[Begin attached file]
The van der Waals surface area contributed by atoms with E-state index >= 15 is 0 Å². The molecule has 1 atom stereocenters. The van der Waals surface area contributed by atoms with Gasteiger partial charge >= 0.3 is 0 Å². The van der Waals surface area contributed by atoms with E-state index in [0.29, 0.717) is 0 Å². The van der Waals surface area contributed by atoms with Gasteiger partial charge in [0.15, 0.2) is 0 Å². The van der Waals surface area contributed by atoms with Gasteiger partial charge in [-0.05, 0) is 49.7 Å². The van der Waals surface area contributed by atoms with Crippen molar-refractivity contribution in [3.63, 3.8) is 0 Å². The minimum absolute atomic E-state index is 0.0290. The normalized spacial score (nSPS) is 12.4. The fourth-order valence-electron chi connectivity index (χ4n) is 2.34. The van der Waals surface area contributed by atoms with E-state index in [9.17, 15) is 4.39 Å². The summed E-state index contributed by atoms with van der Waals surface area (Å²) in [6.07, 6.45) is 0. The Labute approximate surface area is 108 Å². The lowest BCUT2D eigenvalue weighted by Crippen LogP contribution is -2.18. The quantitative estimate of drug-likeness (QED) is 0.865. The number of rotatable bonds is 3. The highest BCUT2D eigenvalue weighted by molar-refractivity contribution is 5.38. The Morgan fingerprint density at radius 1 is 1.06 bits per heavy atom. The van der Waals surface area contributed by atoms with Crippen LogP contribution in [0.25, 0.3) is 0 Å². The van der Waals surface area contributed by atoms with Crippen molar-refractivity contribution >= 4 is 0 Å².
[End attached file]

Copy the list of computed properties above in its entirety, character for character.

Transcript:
The van der Waals surface area contributed by atoms with E-state index >= 15 is 0 Å². The molecule has 1 atom stereocenters. The van der Waals surface area contributed by atoms with Gasteiger partial charge >= 0.3 is 0 Å². The van der Waals surface area contributed by atoms with E-state index in [0.29, 0.717) is 0 Å². The van der Waals surface area contributed by atoms with Gasteiger partial charge in [0.15, 0.2) is 0 Å². The van der Waals surface area contributed by atoms with Gasteiger partial charge in [-0.05, 0) is 49.7 Å². The van der Waals surface area contributed by atoms with Crippen molar-refractivity contribution in [3.63, 3.8) is 0 Å². The minimum absolute atomic E-state index is 0.0290. The normalized spacial score (nSPS) is 12.4. The fourth-order valence-electron chi connectivity index (χ4n) is 2.34. The van der Waals surface area contributed by atoms with E-state index in [9.17, 15) is 4.39 Å². The summed E-state index contributed by atoms with van der Waals surface area (Å²) in [6.07, 6.45) is 0. The Labute approximate surface area is 108 Å². The lowest BCUT2D eigenvalue weighted by Crippen LogP contribution is -2.18. The quantitative estimate of drug-likeness (QED) is 0.865. The number of rotatable bonds is 3. The highest BCUT2D eigenvalue weighted by molar-refractivity contribution is 5.38. The Morgan fingerprint density at radius 1 is 1.06 bits per heavy atom. The van der Waals surface area contributed by atoms with Crippen LogP contribution in [0.25, 0.3) is 0 Å². The van der Waals surface area contributed by atoms with Crippen molar-refractivity contribution >= 4 is 0 Å².